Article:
The matter of which Indian killed Custer has bothered generations of historians. It may simply boil down to a question of identity. White Bull was firmly convinced, I am sure, that he had killed Long Hair, for he had undoubtedly slain a leader of the soldiers who wore a buckskin jacket after this white man had fired twice at him and missed. But White Bull may have been unaware that Ouster’s brothers, Tom and Boston, who died with him, also wore buckskin jackets, or that officers Yates, Cooke, Smith, Porter, Calhoun, and possibly Keogh wore buckskin blouses (as described in a special report dated January 16,1896, by General—then Major—E. S. Godfrey). The leader White Bull killed could have been any of these men, for no warrior knew Long Hair was on the field until after the fight. Only a handful of hostiles had ever seen Custer, who at his wife’s request had had his . flowing locks, his frontier trademark and most identifying feature, trimmed short before the battle.
Dewey Beard may also have been honestly mistaken in his identification of Long Hair, although I do not question his testimony that he thought the white man killed by Charging Hawk was the leader of the soldiers.
White Cow Bull did not claim to have killed Long Hair, but to have shot a man, whom he later heard called Long Hair, out of his saddle at the ford. While never mentioned in kill-talks after the battle as Custer’s slayer, he may well have been the warrior who inflicted Custer’s mortal wound. His story satisfies several enigmas, accounting for the troopers’ halt in midcharge and their abrupt shift from offensive attack to defensive and apparently demoralized retreat. Two hundred fifteen hell-for-leather cavalrymen would scarcely have turned back unless they had suddenly found themselves with a dead or mortally wounded leader. The loss of any other officer would hardly have had such a deleterious effect.
The fact that Ouster’s body, according to both Indian and white accounts, was later found on the west slope of the ridge to which his troops retreated fails to prove that he was killed or mortally wounded on the spot. Accepting the validity of White Cow Bull’s statement that Long Hair fell at the ford actually provides an explanation for the body’s location. Only Ouster’s body would have been carried by the troops as they fell back.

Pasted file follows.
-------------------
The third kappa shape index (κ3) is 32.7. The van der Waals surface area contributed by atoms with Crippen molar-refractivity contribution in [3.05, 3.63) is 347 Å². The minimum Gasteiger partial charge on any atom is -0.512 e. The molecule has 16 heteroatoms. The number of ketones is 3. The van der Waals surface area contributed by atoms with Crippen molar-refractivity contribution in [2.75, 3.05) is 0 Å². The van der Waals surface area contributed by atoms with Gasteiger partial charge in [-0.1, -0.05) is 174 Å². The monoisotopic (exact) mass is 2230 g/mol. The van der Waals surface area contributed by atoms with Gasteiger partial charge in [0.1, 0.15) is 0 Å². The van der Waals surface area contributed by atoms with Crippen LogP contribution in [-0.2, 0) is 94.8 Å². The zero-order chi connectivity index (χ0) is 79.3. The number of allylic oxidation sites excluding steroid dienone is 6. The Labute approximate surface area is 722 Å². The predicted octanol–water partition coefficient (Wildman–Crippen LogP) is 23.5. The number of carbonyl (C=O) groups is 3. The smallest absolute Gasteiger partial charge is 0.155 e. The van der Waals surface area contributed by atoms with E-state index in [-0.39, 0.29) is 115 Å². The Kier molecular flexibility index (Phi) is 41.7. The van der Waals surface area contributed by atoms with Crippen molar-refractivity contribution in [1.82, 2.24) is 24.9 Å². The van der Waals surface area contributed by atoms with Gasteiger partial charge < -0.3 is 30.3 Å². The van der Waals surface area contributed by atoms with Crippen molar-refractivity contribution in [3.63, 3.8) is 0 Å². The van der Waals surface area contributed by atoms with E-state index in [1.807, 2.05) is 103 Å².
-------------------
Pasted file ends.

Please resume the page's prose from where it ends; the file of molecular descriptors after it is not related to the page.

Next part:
In early kill-talks after the battle several other warriors claimed to have slain Long Hair: Red Horse, a Miniconjou; Flat Hip, a Hunkpapa; and Walks-Under-theGround, a Santee—probably because he wound up in possession of Ouster’s horse. Little Knife, a Hunkpapa, said Brown Back killed Ouster to avenge his brother Deeds, who had been killed by soldiers early the day of the fight. Two sons of Inkpaduta (Scarlet Tip), chief of the Santee, made a joint claim. Fast Eagle, an Oglala, said he held Ouster’s arms while Walking Blanket Woman, the girl warrior, stabbed Long Hair in the back. Charging Hawk, a Miniconjou, did not deny the deed when others (including Dewey Beard) declared they saw him kill the soldier chief. Three Northern Cheyennes—Two Moon, Harshay Wolf, and Medicine Bear—claimed they counted coup on Ouster but admitted they did not see him die.
Whites were properly confused by this plethora of claims. Such an enterprising showman as Buffalo Bill Cody attempted to credit Sitting Bull—who turned out to be so affable a showman himself that few believed in his villainy.
Eventually as perplexed as white entrepreneurs, poets, and historians, Indian leaders of eleven tribes settled the matter in characteristic fashion—and to their satisfaction—in September, 1909, when the wealthy Philadelphian Rodman Wanamaker gathered them in conclave for a last Great Council on the Little Bighorn. He offered a considerable largesse to be prorated among them if one of those present could prove himself to be Ouster’s killer. After days of deliberation in secret council, mulling over conflicting claims, the chiefs found the record of a sixty-four-year-old Southern Cheyenne war chief made to order: not only had Chief Brave Bear fought at Little Bighorn; he had earlier fought Custer at the Battle of the Washita in 1868, a defeat for his people that provided him with a fitting motive for evening the score. After lengthy palaver the council unanimously elected Brave Bear the honorary slayer of Long Hair Custer!
The Battle of the Little Bighorn, on June 25, 1876, has had its impact on history for ninety-five years. Its endless ramifications may well continue to fascinate historians and laymen alike for more generations to come. Undoubtedly, the Custer fight will long remain the apotheosis of the adventurous American spirit.